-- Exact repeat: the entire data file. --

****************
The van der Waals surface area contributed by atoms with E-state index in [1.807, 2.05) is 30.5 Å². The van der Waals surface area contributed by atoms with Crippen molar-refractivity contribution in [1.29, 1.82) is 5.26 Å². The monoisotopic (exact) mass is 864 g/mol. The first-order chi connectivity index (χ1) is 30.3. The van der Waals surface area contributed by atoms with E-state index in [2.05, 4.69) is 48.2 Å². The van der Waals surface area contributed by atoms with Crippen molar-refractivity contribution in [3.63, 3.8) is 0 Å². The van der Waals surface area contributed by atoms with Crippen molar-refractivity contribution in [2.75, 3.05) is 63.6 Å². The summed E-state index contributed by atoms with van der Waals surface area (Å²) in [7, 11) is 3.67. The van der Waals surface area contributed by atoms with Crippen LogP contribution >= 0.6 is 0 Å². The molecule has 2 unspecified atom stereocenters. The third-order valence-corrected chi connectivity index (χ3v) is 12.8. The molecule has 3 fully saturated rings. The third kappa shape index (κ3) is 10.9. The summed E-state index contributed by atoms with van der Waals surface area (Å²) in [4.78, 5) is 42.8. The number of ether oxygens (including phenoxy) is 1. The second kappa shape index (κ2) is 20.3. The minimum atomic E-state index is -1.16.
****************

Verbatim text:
The van der Waals surface area contributed by atoms with E-state index in [1.807, 2.05) is 30.5 Å². The van der Waals surface area contributed by atoms with Crippen molar-refractivity contribution in [1.29, 1.82) is 5.26 Å². The monoisotopic (exact) mass is 864 g/mol. The first-order chi connectivity index (χ1) is 30.3. The van der Waals surface area contributed by atoms with E-state index in [2.05, 4.69) is 48.2 Å². The van der Waals surface area contributed by atoms with Crippen molar-refractivity contribution in [3.63, 3.8) is 0 Å². The van der Waals surface area contributed by atoms with Crippen molar-refractivity contribution in [2.75, 3.05) is 63.6 Å². The summed E-state index contributed by atoms with van der Waals surface area (Å²) in [7, 11) is 3.67. The van der Waals surface area contributed by atoms with Crippen LogP contribution >= 0.6 is 0 Å². The molecule has 2 unspecified atom stereocenters. The third-order valence-corrected chi connectivity index (χ3v) is 12.8. The molecule has 3 fully saturated rings. The third kappa shape index (κ3) is 10.9. The summed E-state index contributed by atoms with van der Waals surface area (Å²) in [4.78, 5) is 42.8. The number of ether oxygens (including phenoxy) is 1. The second kappa shape index (κ2) is 20.3. The minimum atomic E-state index is -1.16.